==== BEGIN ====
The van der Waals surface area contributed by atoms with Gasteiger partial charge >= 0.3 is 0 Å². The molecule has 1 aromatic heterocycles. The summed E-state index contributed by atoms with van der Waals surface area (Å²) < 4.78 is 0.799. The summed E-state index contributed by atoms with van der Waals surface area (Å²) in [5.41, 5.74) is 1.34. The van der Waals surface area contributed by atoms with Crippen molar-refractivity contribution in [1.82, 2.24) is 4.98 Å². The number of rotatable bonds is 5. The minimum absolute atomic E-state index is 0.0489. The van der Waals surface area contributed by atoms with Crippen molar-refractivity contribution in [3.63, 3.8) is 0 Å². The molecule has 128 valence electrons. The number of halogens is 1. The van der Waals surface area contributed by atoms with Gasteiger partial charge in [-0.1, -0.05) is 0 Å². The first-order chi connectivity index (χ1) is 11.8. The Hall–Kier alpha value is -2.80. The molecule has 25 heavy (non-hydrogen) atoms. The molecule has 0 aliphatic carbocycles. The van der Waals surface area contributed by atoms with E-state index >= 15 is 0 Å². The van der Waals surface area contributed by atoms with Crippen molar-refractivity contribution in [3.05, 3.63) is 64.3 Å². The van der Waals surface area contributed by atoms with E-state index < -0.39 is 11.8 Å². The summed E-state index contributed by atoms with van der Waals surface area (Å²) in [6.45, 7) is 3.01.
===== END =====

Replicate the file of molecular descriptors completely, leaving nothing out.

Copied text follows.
The van der Waals surface area contributed by atoms with Gasteiger partial charge >= 0.3 is 0 Å². The molecule has 1 aromatic heterocycles. The summed E-state index contributed by atoms with van der Waals surface area (Å²) < 4.78 is 0.799. The summed E-state index contributed by atoms with van der Waals surface area (Å²) in [5.41, 5.74) is 1.34. The van der Waals surface area contributed by atoms with Crippen molar-refractivity contribution in [1.82, 2.24) is 4.98 Å². The number of rotatable bonds is 5. The minimum absolute atomic E-state index is 0.0489. The van der Waals surface area contributed by atoms with Crippen molar-refractivity contribution in [3.63, 3.8) is 0 Å². The molecule has 128 valence electrons. The number of halogens is 1. The van der Waals surface area contributed by atoms with Gasteiger partial charge in [-0.1, -0.05) is 0 Å². The first-order chi connectivity index (χ1) is 11.8. The Hall–Kier alpha value is -2.80. The molecule has 25 heavy (non-hydrogen) atoms. The molecule has 0 aliphatic carbocycles. The van der Waals surface area contributed by atoms with E-state index >= 15 is 0 Å². The van der Waals surface area contributed by atoms with Crippen molar-refractivity contribution in [3.05, 3.63) is 64.3 Å². The van der Waals surface area contributed by atoms with E-state index < -0.39 is 11.8 Å². The summed E-state index contributed by atoms with van der Waals surface area (Å²) in [6.45, 7) is 3.01.